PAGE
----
Study Uses Fiddler Crabs and Periwinkle Snails to Monitor Long-Term Marsh Health after Oil Spill
– DECEMBER 12, 2017
Researchers in Florida and Louisiana extended a Natural Resource Damage Assessment (NRDA) of fiddler crabs and periwinkle snails after the Deepwater Horizon incident to assess marsh recovery from oiling. The team found that fiddler crabs, the more mobile of the two species, had mostly recovered by 30 months in terms of size, density, and species composition. The density of periwinkle snails recovered within 60 months at moderately oiled sites where Spartina alterniflora aboveground biomass was highest. However, their mean shell length, which seemed to be recovering by 48 months in moderately and heavily oiled sites, declined after that. The authors concluded that full recovery of heavily oiled marsh sites, similar to the periwinkle snails experience, will take longer than 66 months. The researchers published their findings in PeerJ: Shoreline oiling effects and recovery of salt marsh macroinvertebrates from the Deepwater Horizon Oil Spill.
Much of the marsh habitat within Louisiana’s Barataria Bay consists of marsh islands, whose edges were oiled after the spill. Fiddler crabs and periwinkle snails live in these areas and release eggs into the surrounding waters. The larvae return to the marsh edges to continue their development. This study continued a 24-month NRDA monitoring of these species because, as author Donald Deis explained, “The least mobile species are the ones that truly indicate the health of the environment.”
The team collected macroinvertebrates, surface soils, and plant biomass from November 2012 to October 2015 at sites with no, moderate, and heavy oiling. Using two methods of Analysis of Covariance, the team analyzed the sizes and densities of both species relative to the degree of oiling and time.
Fiddler crab recovery at moderately and heavily oiled sites as compared to the reference sites included the return of Uca longisignalis dominance, density, and size. Periwinkle density and Spartina alterniflora stem density were higher at moderately oiled sites than reference or heavily oiled sites, suggesting that the snail’s growth and survival were positively correlated with the availability of this marsh grass. Declines in periwinkle snail shell length, as indicated by reduced relative abundance of larger adult snails, could be due to decreased survival, slowed growth rates, or young adults leaving the oiled area.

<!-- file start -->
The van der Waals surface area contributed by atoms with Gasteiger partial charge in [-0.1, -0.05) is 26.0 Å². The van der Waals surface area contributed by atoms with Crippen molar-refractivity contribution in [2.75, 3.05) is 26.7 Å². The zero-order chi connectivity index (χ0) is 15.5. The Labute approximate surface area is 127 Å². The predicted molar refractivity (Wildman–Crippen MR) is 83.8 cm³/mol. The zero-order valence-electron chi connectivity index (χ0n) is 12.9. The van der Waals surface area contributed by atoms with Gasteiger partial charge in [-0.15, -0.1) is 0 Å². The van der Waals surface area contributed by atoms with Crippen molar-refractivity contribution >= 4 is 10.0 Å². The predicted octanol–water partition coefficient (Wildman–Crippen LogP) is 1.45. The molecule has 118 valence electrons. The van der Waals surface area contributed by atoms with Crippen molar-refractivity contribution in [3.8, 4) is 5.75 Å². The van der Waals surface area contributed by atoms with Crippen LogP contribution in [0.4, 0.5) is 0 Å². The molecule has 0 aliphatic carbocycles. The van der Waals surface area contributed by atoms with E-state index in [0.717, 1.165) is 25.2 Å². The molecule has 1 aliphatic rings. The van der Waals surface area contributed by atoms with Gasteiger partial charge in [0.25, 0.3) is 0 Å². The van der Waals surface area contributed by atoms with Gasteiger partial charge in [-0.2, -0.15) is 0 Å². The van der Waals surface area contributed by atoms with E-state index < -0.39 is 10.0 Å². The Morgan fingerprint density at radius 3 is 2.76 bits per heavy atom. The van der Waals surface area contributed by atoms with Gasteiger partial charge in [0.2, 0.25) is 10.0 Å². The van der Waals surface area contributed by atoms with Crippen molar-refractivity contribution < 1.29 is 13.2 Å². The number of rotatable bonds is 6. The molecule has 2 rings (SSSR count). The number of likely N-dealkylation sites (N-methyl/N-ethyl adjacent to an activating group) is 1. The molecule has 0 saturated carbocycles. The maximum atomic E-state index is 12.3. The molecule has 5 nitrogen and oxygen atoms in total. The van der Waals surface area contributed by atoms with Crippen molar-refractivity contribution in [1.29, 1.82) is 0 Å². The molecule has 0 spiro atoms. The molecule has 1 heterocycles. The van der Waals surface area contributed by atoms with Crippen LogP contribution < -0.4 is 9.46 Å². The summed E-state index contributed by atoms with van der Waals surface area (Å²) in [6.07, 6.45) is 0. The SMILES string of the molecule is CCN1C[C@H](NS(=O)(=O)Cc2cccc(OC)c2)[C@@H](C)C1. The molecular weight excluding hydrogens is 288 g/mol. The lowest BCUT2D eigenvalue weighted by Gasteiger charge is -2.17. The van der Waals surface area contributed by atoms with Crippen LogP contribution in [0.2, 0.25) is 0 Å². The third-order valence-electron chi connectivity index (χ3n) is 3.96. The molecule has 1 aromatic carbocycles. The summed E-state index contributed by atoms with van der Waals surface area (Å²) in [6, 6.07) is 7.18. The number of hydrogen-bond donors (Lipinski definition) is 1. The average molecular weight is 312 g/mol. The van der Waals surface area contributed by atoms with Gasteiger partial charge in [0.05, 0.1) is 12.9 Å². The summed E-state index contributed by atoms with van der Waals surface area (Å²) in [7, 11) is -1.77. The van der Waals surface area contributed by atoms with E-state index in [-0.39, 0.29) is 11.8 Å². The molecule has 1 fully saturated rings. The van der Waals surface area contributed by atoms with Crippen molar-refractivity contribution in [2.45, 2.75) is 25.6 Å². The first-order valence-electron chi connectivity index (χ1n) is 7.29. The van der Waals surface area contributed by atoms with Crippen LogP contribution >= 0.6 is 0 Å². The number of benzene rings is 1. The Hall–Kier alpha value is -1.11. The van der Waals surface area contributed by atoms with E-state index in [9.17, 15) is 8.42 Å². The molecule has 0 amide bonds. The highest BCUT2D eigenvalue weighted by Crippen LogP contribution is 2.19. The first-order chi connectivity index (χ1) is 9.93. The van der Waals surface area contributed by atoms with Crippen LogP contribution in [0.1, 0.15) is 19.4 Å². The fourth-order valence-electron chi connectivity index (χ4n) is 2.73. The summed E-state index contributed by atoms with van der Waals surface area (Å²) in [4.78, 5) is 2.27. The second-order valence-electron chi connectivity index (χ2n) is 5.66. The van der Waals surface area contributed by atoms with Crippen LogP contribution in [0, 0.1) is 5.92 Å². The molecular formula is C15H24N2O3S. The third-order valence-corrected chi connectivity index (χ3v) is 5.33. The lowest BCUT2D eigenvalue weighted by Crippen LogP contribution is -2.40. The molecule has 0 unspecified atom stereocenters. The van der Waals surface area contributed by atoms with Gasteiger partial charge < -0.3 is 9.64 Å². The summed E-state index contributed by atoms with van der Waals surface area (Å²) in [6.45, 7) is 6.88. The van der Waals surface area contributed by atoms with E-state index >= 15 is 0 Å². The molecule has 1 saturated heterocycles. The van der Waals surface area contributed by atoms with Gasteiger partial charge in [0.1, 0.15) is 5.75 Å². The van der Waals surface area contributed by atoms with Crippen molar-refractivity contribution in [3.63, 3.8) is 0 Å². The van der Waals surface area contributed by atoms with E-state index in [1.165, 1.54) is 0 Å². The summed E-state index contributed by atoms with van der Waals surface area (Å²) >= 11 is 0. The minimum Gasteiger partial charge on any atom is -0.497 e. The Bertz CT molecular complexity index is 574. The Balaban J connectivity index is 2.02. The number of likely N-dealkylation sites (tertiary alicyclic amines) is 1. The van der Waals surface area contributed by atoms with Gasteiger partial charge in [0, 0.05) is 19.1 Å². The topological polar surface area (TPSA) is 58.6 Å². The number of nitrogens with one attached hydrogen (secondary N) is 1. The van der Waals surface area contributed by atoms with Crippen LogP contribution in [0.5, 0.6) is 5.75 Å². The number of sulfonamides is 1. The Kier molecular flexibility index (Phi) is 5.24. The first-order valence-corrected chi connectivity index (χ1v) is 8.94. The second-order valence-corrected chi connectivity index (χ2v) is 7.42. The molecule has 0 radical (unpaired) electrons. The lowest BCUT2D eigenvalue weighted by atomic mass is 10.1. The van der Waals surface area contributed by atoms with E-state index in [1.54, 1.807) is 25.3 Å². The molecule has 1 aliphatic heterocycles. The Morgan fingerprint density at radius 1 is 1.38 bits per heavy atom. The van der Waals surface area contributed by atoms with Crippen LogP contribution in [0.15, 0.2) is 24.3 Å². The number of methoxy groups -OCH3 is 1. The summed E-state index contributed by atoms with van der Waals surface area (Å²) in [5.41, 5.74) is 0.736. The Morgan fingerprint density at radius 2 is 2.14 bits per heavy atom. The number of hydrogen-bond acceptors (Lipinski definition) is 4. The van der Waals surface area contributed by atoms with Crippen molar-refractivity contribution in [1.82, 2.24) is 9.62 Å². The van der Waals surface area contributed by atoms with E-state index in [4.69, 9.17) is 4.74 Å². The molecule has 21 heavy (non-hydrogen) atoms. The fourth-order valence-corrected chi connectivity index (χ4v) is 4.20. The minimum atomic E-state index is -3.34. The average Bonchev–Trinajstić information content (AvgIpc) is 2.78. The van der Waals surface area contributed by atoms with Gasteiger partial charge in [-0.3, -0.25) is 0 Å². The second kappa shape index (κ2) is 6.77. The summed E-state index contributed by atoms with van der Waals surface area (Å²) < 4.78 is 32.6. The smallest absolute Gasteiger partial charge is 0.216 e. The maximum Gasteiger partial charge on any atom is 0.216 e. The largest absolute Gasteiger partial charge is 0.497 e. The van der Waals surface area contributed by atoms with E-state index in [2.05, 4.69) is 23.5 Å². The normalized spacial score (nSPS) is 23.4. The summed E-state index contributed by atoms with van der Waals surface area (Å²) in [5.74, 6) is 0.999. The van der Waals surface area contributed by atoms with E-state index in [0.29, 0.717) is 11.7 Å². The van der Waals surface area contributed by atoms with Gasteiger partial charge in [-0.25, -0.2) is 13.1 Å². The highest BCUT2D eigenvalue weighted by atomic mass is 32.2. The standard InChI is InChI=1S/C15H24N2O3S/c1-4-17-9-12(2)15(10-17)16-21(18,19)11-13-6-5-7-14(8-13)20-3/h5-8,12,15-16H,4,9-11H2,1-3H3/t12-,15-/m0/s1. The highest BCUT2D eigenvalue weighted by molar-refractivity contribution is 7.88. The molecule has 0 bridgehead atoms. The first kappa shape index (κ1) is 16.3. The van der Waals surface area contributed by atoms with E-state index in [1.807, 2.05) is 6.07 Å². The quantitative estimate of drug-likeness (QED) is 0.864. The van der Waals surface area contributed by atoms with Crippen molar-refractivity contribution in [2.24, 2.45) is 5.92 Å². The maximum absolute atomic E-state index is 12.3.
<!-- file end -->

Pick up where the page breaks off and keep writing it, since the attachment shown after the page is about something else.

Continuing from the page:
“Our team has continued to follow the recovery of the system,” said Deis. “The periwinkle is dependent on S. alterniflora, a foundational species in these marshes, for much of its life cycle. The marshes in Louisiana are a significant fish and fisheries habitat and are eroding at a rapid rate. Our study helps to show the importance of recovery to the marsh ecosystem as a habitat for fish and fisheries and to prevent erosion.”
Data are publicly available through the Gulf of Mexico Research Initiative Information & Data Cooperative (GRIIDC) at doi:10.7266/N7FF3Q9S.
The authors published a related study that looks at meiofauna recovery six years after the oil spill: Recovery of saltmarsh meiofauna six years after the Deepwater Horizon oil spill.
The Gulf of Mexico Research Initiative (GoMRI) is a 10-year independent research program established to study the effect, and the potential associated impact, of hydrocarbon releases on the environment and public health, as well as to develop improved spill mitigation, oil detection, characterization and remediation technologies. An independent and academic 20-member Research Board makes the funding and research direction decisions to ensure the intellectual quality, effectiveness and academic independence of the GoMRI research. All research data, findings and publications will be made publicly available. The program was established through a $500 million financial commitment from BP. For more information, visit https://gulfresearchinitiative.org/.
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